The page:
September 7th, 2017 | 16 Elul 5777
Dreams (and dreamers) are being seemingly pushed aside. Storms are raging wilder and fiercer as the climate changes. Difference is being aligned with fear. We must find ways to open our doors to each other even more widely.
We need to create more entry points to connect with each other and with those whom we might think of as other. Last week, when 6,500 people came together in Detroit for the 2nd annual Michigan Jewish Food Festival, we aimed to let the whole community in.
Here is more from Sue Salinger, Director of Hazon Detroit, about the festival.
As we do our inner preparations during Elul – our return-to-who-we-are, our repair work between each other – according to our teacher Reb Zalman zt’l, we’re already building the world to come: the world we want to live in. Sometimes if we pay enough attention, we get to catch a glimpse, a hint of that world.
August 27, 2017 was the second annual Michigan Jewish Food Festival, and what a delicious taste we got of the world as it could be!
An estimated 6,500 people came together from across Metro Detroit to gather at the historic Eastern Market in Detroit, where many of the area families first worked when they immigrated to America from the 1880s until just after World War II.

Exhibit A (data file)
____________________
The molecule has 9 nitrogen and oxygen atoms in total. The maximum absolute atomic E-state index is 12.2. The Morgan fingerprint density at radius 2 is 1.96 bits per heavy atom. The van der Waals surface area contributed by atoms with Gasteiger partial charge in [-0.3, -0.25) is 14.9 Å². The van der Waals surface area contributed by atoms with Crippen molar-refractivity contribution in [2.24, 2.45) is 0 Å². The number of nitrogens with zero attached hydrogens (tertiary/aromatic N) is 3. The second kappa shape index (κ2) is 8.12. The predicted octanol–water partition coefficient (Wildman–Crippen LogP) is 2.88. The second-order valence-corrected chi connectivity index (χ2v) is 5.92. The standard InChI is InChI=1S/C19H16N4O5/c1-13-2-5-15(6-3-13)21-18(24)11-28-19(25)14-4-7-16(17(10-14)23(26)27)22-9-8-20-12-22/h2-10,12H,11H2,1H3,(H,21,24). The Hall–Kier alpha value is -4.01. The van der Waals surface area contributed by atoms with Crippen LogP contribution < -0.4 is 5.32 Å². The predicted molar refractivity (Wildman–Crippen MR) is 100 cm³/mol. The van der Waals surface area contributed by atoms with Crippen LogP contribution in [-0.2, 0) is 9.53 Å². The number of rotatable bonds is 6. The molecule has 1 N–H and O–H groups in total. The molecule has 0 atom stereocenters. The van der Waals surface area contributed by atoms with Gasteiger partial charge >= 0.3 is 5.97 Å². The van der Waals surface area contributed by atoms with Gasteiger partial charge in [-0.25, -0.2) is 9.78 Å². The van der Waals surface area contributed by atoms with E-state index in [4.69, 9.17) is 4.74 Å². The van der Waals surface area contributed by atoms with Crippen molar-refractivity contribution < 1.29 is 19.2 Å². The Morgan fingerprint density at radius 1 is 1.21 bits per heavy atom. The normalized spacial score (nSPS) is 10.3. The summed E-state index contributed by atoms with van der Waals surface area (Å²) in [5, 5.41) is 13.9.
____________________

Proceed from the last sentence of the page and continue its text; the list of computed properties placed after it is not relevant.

With the help and participation of countless volunteers, we brought people from the suburbs and the city – from the entire spectrum of Jewish life – together with over 60 Jewish organizations, 20 environmental and food justice organizations, 3 chefs, 11 prepared food vendors, and 30 up-and-coming food entrepreneurs.
Dozens of neighborhoods from the suburbs and the city were represented in shoppers, eaters, and learners. The Detroit urban gardening community brought beautiful produce, and Detroit Food Movement entrepreneurs were featured as vendors.
Four speaker sessions included panels on water issues and on food justice, and featured long-time Detroit leadership in movements for equity around health and sustainability – Congresswoman Brenda Lawrence attended the water panel – and we are encouraged by the responses that attendees will step up to work for food and water access for all our neighbors.
One attendee said it best: “To see people’s minds light up in an a-ha moment – we can’t wait for the government or the EPA to make a difference. Festivals like this, this is where change is going to happen.”
We are more than grateful for the opportunity to do this work.
Watch a recap video from the Food Festival here.
Whether in Detroit or elsewhere, let’s continue to push ourselves and each other to expand our definition of community, create more opportunities to connect, and widen our understanding of who belongs.
All the best,
Chief Program Officer
PS – And as we approach the new year, let us commit together to “less fear, more resolve.” Read more about vision, hope and the awe-inspiring Unetenah Tokef prayer in Nigel’s recent article in Sh’ma Now.
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